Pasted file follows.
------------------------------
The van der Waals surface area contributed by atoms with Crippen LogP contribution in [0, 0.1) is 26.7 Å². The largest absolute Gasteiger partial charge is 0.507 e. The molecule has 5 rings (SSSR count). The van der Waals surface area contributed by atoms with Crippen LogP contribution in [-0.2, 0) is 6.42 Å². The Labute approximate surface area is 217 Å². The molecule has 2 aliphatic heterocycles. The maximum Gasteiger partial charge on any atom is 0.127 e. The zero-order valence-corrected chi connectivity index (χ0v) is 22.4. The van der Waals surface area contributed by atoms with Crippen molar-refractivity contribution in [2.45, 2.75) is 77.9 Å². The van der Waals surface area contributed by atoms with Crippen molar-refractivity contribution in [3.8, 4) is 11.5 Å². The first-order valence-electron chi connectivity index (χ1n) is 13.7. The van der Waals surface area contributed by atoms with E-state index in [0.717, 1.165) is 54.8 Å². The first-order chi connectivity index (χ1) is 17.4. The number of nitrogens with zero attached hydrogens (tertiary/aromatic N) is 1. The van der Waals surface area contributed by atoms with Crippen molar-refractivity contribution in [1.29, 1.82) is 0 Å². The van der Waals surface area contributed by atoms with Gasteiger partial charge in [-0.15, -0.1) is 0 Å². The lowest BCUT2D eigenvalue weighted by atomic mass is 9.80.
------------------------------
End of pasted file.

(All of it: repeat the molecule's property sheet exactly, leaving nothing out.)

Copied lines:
The van der Waals surface area contributed by atoms with Crippen LogP contribution in [0, 0.1) is 26.7 Å². The largest absolute Gasteiger partial charge is 0.507 e. The molecule has 5 rings (SSSR count). The van der Waals surface area contributed by atoms with Crippen LogP contribution in [-0.2, 0) is 6.42 Å². The Labute approximate surface area is 217 Å². The molecule has 2 aliphatic heterocycles. The maximum Gasteiger partial charge on any atom is 0.127 e. The zero-order valence-corrected chi connectivity index (χ0v) is 22.4. The van der Waals surface area contributed by atoms with Crippen molar-refractivity contribution in [2.45, 2.75) is 77.9 Å². The van der Waals surface area contributed by atoms with Crippen molar-refractivity contribution in [3.8, 4) is 11.5 Å². The first-order valence-electron chi connectivity index (χ1n) is 13.7. The van der Waals surface area contributed by atoms with E-state index in [0.717, 1.165) is 54.8 Å². The first-order chi connectivity index (χ1) is 17.4. The number of nitrogens with zero attached hydrogens (tertiary/aromatic N) is 1. The van der Waals surface area contributed by atoms with Crippen molar-refractivity contribution in [1.29, 1.82) is 0 Å². The van der Waals surface area contributed by atoms with Gasteiger partial charge in [-0.15, -0.1) is 0 Å². The lowest BCUT2D eigenvalue weighted by atomic mass is 9.80.